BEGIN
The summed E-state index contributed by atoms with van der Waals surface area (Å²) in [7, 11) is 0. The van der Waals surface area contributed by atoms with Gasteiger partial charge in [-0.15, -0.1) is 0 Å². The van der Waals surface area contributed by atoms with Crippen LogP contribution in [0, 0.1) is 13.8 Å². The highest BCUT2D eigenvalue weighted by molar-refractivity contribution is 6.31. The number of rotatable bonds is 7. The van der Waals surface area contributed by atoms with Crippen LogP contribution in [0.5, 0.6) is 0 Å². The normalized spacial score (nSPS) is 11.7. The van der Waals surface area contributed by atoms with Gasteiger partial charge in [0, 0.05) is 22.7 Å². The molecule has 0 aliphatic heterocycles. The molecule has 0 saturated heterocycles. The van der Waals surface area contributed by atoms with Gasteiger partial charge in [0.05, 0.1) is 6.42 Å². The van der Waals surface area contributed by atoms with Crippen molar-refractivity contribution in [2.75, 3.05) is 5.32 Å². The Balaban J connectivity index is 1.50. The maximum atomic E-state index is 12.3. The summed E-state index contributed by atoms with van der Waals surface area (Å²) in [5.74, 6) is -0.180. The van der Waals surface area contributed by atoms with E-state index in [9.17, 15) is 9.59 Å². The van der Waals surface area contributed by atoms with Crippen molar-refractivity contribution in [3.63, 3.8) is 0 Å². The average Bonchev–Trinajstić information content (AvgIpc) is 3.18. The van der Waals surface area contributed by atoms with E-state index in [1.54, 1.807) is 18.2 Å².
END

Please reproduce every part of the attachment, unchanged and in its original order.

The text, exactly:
The summed E-state index contributed by atoms with van der Waals surface area (Å²) in [7, 11) is 0. The van der Waals surface area contributed by atoms with Gasteiger partial charge in [-0.15, -0.1) is 0 Å². The van der Waals surface area contributed by atoms with Crippen LogP contribution in [0, 0.1) is 13.8 Å². The highest BCUT2D eigenvalue weighted by molar-refractivity contribution is 6.31. The number of rotatable bonds is 7. The van der Waals surface area contributed by atoms with Crippen LogP contribution in [0.5, 0.6) is 0 Å². The normalized spacial score (nSPS) is 11.7. The van der Waals surface area contributed by atoms with Gasteiger partial charge in [0, 0.05) is 22.7 Å². The molecule has 0 aliphatic heterocycles. The molecule has 0 saturated heterocycles. The van der Waals surface area contributed by atoms with Gasteiger partial charge in [0.05, 0.1) is 6.42 Å². The van der Waals surface area contributed by atoms with Crippen molar-refractivity contribution in [2.75, 3.05) is 5.32 Å². The Balaban J connectivity index is 1.50. The maximum atomic E-state index is 12.3. The summed E-state index contributed by atoms with van der Waals surface area (Å²) in [5.74, 6) is -0.180. The van der Waals surface area contributed by atoms with E-state index in [9.17, 15) is 9.59 Å². The van der Waals surface area contributed by atoms with Crippen molar-refractivity contribution in [3.63, 3.8) is 0 Å². The average Bonchev–Trinajstić information content (AvgIpc) is 3.18. The van der Waals surface area contributed by atoms with E-state index in [1.54, 1.807) is 18.2 Å².